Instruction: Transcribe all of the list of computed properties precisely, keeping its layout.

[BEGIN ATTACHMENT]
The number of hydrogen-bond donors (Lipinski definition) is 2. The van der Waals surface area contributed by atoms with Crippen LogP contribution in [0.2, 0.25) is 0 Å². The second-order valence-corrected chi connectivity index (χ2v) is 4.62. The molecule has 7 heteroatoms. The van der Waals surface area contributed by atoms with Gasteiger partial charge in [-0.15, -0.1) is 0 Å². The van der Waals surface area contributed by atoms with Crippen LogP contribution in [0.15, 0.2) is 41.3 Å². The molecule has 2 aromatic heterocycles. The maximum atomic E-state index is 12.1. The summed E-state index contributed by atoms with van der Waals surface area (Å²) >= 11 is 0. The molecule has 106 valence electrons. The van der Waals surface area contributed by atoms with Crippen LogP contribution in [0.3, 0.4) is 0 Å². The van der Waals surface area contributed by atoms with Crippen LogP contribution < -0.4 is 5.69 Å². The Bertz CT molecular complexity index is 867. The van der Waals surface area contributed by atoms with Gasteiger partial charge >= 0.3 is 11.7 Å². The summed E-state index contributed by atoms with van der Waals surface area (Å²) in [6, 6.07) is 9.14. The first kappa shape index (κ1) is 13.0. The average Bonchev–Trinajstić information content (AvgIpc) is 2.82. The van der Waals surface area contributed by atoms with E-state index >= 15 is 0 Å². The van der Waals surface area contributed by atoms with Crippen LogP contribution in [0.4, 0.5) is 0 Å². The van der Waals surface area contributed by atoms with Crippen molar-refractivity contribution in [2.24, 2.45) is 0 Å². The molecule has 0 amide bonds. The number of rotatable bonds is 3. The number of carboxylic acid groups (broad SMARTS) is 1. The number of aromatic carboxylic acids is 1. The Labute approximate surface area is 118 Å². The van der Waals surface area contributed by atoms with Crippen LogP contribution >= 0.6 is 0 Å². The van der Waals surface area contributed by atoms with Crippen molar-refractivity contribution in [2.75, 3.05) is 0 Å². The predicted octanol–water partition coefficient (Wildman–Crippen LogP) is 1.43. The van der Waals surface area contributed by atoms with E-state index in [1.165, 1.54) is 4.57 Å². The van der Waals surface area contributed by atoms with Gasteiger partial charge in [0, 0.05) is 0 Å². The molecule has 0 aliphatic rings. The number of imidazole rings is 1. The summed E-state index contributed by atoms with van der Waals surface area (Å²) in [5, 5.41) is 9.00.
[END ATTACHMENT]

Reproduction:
The number of hydrogen-bond donors (Lipinski definition) is 2. The van der Waals surface area contributed by atoms with Crippen LogP contribution in [0.2, 0.25) is 0 Å². The second-order valence-corrected chi connectivity index (χ2v) is 4.62. The molecule has 7 heteroatoms. The van der Waals surface area contributed by atoms with Gasteiger partial charge in [-0.15, -0.1) is 0 Å². The van der Waals surface area contributed by atoms with Crippen LogP contribution in [0.15, 0.2) is 41.3 Å². The molecule has 2 aromatic heterocycles. The maximum atomic E-state index is 12.1. The summed E-state index contributed by atoms with van der Waals surface area (Å²) >= 11 is 0. The molecule has 106 valence electrons. The van der Waals surface area contributed by atoms with Crippen LogP contribution in [0.3, 0.4) is 0 Å². The van der Waals surface area contributed by atoms with Crippen LogP contribution < -0.4 is 5.69 Å². The Bertz CT molecular complexity index is 867. The van der Waals surface area contributed by atoms with Gasteiger partial charge >= 0.3 is 11.7 Å². The summed E-state index contributed by atoms with van der Waals surface area (Å²) in [6, 6.07) is 9.14. The first kappa shape index (κ1) is 13.0. The average Bonchev–Trinajstić information content (AvgIpc) is 2.82. The van der Waals surface area contributed by atoms with E-state index >= 15 is 0 Å². The van der Waals surface area contributed by atoms with Crippen LogP contribution in [0.4, 0.5) is 0 Å². The van der Waals surface area contributed by atoms with Crippen molar-refractivity contribution in [2.24, 2.45) is 0 Å². The molecule has 0 amide bonds. The number of rotatable bonds is 3. The number of carboxylic acid groups (broad SMARTS) is 1. The number of aromatic carboxylic acids is 1. The Labute approximate surface area is 118 Å². The van der Waals surface area contributed by atoms with Crippen LogP contribution >= 0.6 is 0 Å². The van der Waals surface area contributed by atoms with Crippen molar-refractivity contribution in [2.75, 3.05) is 0 Å². The predicted octanol–water partition coefficient (Wildman–Crippen LogP) is 1.43. The van der Waals surface area contributed by atoms with E-state index in [1.165, 1.54) is 4.57 Å². The van der Waals surface area contributed by atoms with Gasteiger partial charge in [0, 0.05) is 0 Å². The molecule has 0 aliphatic rings. The number of imidazole rings is 1. The summed E-state index contributed by atoms with van der Waals surface area (Å²) in [5, 5.41) is 9.00.